Paternoster Square London, Office Buildings

Paternoster Square, Architecture, Office Buildings, Photos, Designs, Location, Pictures

Paternoster Square London

Office Buildings in City of London, England: Architecture Information – by various architects

page updated 27 Jun 2014

Paternoster Square

Location: central / east London

Design: various architects

Paternoster Square Buildings

This is an urban development, owned by the Mitsubishi Estate Co., next to St Paul’s Cathedral in the City of London. Its development was controversial, following a push by Prince Charles for more traditional, contextual architecture. It swept away some fairly nondescript, ugly 20th Century buildings.

Photos © Adrian Welch / Isabelle Lomholt:

Paternoster Square Masterplan
Design: Whitfield Partners, Architects
Paternoster Square Paternoster Square
Paternoster Square – Masterplan: Whitfield Partners

Warwick Court
Design: MacCormac Jamieson Prichard – MJP, Architects
Paternoster Square Paternoster Square
Paternoster Square – Warwick Court: MacCormac Jamieson Prichard

King Edward Court
Design: Eric Parry Architects
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Paternoster Square – King Edward Court: Eric Parry Architects

Christ Church Court (left of pictures below)
Design: Rolfe Judd, Architects
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Paternoster Square – Christ Church Court: Rolfe Judd

St Martin’s Court
Design: Allies & Morrison, Architects
Paternoster Square
Paternoster Square – St Martin’s Court: Allies & Morrison

Juxon House
Design: Whitfield Partners / Sidell Gibson, Architects
Paternoster Square Paternoster Square

Building Six (on right of arch ie east)
Design: Whitfield Partners / Sheppard Robson, Architects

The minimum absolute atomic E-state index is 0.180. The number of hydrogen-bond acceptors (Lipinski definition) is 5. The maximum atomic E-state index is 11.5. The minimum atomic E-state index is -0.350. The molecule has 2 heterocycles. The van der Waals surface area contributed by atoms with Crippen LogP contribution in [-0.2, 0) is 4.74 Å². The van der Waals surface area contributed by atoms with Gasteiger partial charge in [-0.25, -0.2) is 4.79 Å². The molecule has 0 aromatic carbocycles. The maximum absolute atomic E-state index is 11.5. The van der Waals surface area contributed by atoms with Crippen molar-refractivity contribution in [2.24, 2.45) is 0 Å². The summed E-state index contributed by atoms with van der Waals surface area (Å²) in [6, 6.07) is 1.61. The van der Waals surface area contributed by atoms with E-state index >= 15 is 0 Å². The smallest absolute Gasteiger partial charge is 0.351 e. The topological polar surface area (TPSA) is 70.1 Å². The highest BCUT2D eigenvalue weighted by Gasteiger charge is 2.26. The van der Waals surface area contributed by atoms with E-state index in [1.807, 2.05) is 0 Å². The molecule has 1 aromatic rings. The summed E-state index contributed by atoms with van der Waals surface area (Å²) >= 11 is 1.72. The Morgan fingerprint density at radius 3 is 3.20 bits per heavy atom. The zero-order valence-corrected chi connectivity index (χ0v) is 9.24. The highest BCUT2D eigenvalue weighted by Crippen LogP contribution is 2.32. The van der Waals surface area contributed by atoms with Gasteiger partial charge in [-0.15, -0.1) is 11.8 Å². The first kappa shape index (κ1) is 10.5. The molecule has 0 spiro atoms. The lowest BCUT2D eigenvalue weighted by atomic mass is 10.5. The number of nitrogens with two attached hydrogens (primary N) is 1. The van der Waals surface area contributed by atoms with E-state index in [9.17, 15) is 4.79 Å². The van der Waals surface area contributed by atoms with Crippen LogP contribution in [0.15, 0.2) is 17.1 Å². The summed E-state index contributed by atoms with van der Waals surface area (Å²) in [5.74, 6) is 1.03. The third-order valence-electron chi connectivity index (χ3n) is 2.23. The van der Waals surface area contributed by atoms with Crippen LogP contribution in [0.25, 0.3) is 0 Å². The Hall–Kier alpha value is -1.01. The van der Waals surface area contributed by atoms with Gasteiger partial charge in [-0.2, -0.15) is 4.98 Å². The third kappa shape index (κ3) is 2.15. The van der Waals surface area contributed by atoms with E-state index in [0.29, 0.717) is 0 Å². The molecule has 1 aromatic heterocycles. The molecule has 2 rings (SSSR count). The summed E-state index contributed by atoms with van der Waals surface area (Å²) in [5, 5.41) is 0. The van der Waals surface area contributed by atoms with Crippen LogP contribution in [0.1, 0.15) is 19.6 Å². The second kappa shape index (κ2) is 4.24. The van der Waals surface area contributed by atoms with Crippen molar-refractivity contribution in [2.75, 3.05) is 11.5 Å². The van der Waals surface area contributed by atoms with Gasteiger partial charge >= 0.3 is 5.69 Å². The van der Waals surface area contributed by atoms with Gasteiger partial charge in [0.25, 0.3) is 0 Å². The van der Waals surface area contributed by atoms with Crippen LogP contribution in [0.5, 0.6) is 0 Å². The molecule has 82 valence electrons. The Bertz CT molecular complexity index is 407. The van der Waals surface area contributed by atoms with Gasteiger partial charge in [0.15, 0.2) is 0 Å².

Paternoster Square
Paternoster Square: Building Six – Sheppard Robson

One Paternoster Row
Design: Whitfield Partners / Sidell Gibson, Architects
Paternoster Square Paternoster Square

In the late 1980s, as it became harder to fill leases on the site, there were proposals to redevelop the area. A competition was won in 1987 by Arup associates with a complicated (some said incoherent) postmodern plan. This was abandoned in 1990 in favour of John Simpson’s classicising scheme, sponsored by a newspaper competition and championed by HRH The Prince of Wales. Dismissed by supporters of modern architectural styles as pastiche, this plan too was abandoned.

In 1996 a masterplan by Sir William Whitfield was adopted and put into action over the following years. By October 2003 the redeveloped Paternoster Square was complete, with buildings by Whitfield’s firm and several others. Among the main tenants was the newly relocated London Stock Exchange.

Supporters of the scheme praised it for its harmonious architecture, much of it built in brick and stone like Wren’s chapter house for St Paul’s (which is integrated into the plan); for its mixture of offices and shops; and for its coherent organization of space by means of a large central piazza and urban walkways that cut through the block in logical ways to tie it into the surrounding urban fabric.

Critics called the architecture banal; dismissed the mixed-use credentials of any development that incorporated no housing (at weekends outside peak tourist season, they claimed, the pedestrian zone would be dead, its shops and restaurants empty); and denied that, consisting as it did mainly of a few large office blocks, it represented a new departure in urban planning.

Nearest Tube: St Paul’s


To see all listed projects on a single map please follow this link.




Architecture in London

London Architecture Designs – chronological list

Architecture London

London Architecture Tour

London Architect Offices

Paternoster Square context : St Pauls Cathedral

St Pauls Cathedral

Photographs taken with Panasonic DMC-FX01 lumix camera; Leica lense: 2816×2112 pixels – original photos available upon request: info(at)e-architect.co.uk

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Paternoster Square – Office development in the City

Paternoster Square Vents, London, UK
Design: Heatherwick Studio

Paternoster Square Vents Paternoster Square Vents London Heatherwick Studio Vents Photo Paternoster Square Vents Detail

Paternoster Square Vents Design
photo © James Whitaker 2009 www.WhitakerStudio.co.uk

5 Cheapside London

5 Cheapside 5 Cheapside London 5 Cheapside London 5 Cheapside London
photo © Adrian Welch

Website: Visit London

Buildings / photos for the Paternoster Square Architecture page welcome

Paternoster Square London – page

Website: Paternoster Square